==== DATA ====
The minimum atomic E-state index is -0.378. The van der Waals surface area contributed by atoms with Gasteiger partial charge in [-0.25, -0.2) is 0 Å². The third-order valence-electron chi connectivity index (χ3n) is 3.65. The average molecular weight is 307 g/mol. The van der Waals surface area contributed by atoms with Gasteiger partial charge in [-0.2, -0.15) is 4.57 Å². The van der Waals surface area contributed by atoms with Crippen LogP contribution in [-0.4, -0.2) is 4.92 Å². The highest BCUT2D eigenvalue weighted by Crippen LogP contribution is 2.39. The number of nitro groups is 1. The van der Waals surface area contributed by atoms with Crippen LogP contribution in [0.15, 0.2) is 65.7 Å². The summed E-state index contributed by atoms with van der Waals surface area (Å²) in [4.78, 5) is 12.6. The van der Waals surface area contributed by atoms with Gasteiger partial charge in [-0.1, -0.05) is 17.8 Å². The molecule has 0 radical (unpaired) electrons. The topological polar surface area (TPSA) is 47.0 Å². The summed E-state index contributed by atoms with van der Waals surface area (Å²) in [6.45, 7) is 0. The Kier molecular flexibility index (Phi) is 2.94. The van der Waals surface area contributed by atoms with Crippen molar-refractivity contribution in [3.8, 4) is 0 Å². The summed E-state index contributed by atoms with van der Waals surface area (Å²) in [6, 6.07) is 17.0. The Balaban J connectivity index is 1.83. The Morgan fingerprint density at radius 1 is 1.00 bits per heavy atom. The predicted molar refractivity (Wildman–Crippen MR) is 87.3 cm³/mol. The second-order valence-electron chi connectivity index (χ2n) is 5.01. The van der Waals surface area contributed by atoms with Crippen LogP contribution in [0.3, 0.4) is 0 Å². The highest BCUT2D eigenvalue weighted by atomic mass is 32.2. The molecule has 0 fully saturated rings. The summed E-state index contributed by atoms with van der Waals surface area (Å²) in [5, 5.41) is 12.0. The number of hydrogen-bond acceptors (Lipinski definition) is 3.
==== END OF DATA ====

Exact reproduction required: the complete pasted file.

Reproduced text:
The minimum atomic E-state index is -0.378. The van der Waals surface area contributed by atoms with Gasteiger partial charge in [-0.25, -0.2) is 0 Å². The third-order valence-electron chi connectivity index (χ3n) is 3.65. The average molecular weight is 307 g/mol. The van der Waals surface area contributed by atoms with Gasteiger partial charge in [-0.2, -0.15) is 4.57 Å². The van der Waals surface area contributed by atoms with Crippen LogP contribution in [-0.4, -0.2) is 4.92 Å². The highest BCUT2D eigenvalue weighted by Crippen LogP contribution is 2.39. The number of nitro groups is 1. The van der Waals surface area contributed by atoms with Crippen LogP contribution in [0.15, 0.2) is 65.7 Å². The summed E-state index contributed by atoms with van der Waals surface area (Å²) in [4.78, 5) is 12.6. The van der Waals surface area contributed by atoms with Gasteiger partial charge in [-0.1, -0.05) is 17.8 Å². The molecule has 0 radical (unpaired) electrons. The topological polar surface area (TPSA) is 47.0 Å². The summed E-state index contributed by atoms with van der Waals surface area (Å²) in [6.45, 7) is 0. The Kier molecular flexibility index (Phi) is 2.94. The van der Waals surface area contributed by atoms with Crippen molar-refractivity contribution in [3.8, 4) is 0 Å². The summed E-state index contributed by atoms with van der Waals surface area (Å²) in [6, 6.07) is 17.0. The Balaban J connectivity index is 1.83. The Morgan fingerprint density at radius 1 is 1.00 bits per heavy atom. The predicted molar refractivity (Wildman–Crippen MR) is 87.3 cm³/mol. The second-order valence-electron chi connectivity index (χ2n) is 5.01. The van der Waals surface area contributed by atoms with Crippen LogP contribution in [0.3, 0.4) is 0 Å². The highest BCUT2D eigenvalue weighted by atomic mass is 32.2. The molecule has 0 fully saturated rings. The summed E-state index contributed by atoms with van der Waals surface area (Å²) in [5, 5.41) is 12.0. The number of hydrogen-bond acceptors (Lipinski definition) is 3.